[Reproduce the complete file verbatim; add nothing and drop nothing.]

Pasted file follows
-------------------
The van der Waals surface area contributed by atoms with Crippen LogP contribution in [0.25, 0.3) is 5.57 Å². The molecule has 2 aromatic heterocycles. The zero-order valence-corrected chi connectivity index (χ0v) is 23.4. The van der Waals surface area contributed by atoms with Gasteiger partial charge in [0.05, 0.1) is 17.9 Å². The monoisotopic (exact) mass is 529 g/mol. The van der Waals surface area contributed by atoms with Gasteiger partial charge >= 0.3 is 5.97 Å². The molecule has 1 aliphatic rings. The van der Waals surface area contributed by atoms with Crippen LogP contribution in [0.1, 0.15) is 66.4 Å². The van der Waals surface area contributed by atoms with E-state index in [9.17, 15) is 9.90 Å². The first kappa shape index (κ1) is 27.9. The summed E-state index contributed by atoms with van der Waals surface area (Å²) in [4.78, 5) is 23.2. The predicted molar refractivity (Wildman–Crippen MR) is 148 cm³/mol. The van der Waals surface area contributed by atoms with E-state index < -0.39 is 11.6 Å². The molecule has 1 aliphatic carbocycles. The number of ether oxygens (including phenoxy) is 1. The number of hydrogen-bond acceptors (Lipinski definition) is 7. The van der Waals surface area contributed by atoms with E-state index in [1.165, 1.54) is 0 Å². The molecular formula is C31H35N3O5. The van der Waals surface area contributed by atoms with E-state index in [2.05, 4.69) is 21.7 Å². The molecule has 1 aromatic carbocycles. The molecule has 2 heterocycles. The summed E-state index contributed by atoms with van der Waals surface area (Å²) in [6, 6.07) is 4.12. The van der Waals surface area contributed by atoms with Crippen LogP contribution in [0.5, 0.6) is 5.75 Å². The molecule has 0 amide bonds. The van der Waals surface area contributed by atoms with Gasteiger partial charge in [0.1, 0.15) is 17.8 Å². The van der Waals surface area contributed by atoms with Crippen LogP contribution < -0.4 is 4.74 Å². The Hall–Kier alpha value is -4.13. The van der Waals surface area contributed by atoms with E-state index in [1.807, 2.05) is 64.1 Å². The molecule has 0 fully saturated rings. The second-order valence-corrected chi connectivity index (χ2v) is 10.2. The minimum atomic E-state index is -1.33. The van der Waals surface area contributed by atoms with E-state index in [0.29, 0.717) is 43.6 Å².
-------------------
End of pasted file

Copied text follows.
The van der Waals surface area contributed by atoms with Crippen LogP contribution in [0.25, 0.3) is 5.57 Å². The molecule has 2 aromatic heterocycles. The zero-order valence-corrected chi connectivity index (χ0v) is 23.4. The van der Waals surface area contributed by atoms with Gasteiger partial charge in [0.05, 0.1) is 17.9 Å². The monoisotopic (exact) mass is 529 g/mol. The van der Waals surface area contributed by atoms with Gasteiger partial charge >= 0.3 is 5.97 Å². The molecule has 1 aliphatic rings. The van der Waals surface area contributed by atoms with Crippen LogP contribution in [0.1, 0.15) is 66.4 Å². The van der Waals surface area contributed by atoms with E-state index in [9.17, 15) is 9.90 Å². The first kappa shape index (κ1) is 27.9. The summed E-state index contributed by atoms with van der Waals surface area (Å²) in [4.78, 5) is 23.2. The predicted molar refractivity (Wildman–Crippen MR) is 148 cm³/mol. The van der Waals surface area contributed by atoms with E-state index < -0.39 is 11.6 Å². The molecule has 1 aliphatic carbocycles. The number of ether oxygens (including phenoxy) is 1. The number of hydrogen-bond acceptors (Lipinski definition) is 7. The van der Waals surface area contributed by atoms with E-state index in [1.165, 1.54) is 0 Å². The molecular formula is C31H35N3O5. The van der Waals surface area contributed by atoms with E-state index in [2.05, 4.69) is 21.7 Å². The molecule has 1 aromatic carbocycles. The molecule has 2 heterocycles. The summed E-state index contributed by atoms with van der Waals surface area (Å²) in [6, 6.07) is 4.12. The van der Waals surface area contributed by atoms with Crippen LogP contribution in [0.5, 0.6) is 5.75 Å². The molecule has 0 amide bonds. The van der Waals surface area contributed by atoms with Gasteiger partial charge in [0.1, 0.15) is 17.8 Å². The van der Waals surface area contributed by atoms with Crippen LogP contribution < -0.4 is 4.74 Å². The Hall–Kier alpha value is -4.13. The van der Waals surface area contributed by atoms with E-state index in [1.807, 2.05) is 64.1 Å². The molecule has 0 fully saturated rings. The second-order valence-corrected chi connectivity index (χ2v) is 10.2. The minimum atomic E-state index is -1.33. The van der Waals surface area contributed by atoms with E-state index in [0.29, 0.717) is 43.6 Å².